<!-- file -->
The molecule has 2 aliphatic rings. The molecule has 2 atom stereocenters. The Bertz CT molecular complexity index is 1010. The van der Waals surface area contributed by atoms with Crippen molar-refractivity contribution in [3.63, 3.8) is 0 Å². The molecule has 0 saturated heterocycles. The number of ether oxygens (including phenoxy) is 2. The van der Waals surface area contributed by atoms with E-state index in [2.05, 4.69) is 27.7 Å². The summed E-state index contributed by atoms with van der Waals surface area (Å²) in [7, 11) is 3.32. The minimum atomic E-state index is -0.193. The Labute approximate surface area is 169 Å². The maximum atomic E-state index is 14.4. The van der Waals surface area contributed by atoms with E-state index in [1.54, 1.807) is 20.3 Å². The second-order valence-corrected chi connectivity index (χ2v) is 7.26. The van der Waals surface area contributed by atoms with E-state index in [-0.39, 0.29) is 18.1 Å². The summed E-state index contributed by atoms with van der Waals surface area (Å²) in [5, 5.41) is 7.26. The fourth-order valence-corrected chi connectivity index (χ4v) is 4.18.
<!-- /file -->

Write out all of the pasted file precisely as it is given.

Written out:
The molecule has 2 aliphatic rings. The molecule has 2 atom stereocenters. The Bertz CT molecular complexity index is 1010. The van der Waals surface area contributed by atoms with Crippen molar-refractivity contribution in [3.63, 3.8) is 0 Å². The molecule has 0 saturated heterocycles. The number of ether oxygens (including phenoxy) is 2. The van der Waals surface area contributed by atoms with E-state index in [2.05, 4.69) is 27.7 Å². The summed E-state index contributed by atoms with van der Waals surface area (Å²) in [7, 11) is 3.32. The minimum atomic E-state index is -0.193. The Labute approximate surface area is 169 Å². The maximum atomic E-state index is 14.4. The van der Waals surface area contributed by atoms with E-state index in [1.54, 1.807) is 20.3 Å². The second-order valence-corrected chi connectivity index (χ2v) is 7.26. The van der Waals surface area contributed by atoms with E-state index in [-0.39, 0.29) is 18.1 Å². The summed E-state index contributed by atoms with van der Waals surface area (Å²) in [5, 5.41) is 7.26. The fourth-order valence-corrected chi connectivity index (χ4v) is 4.18.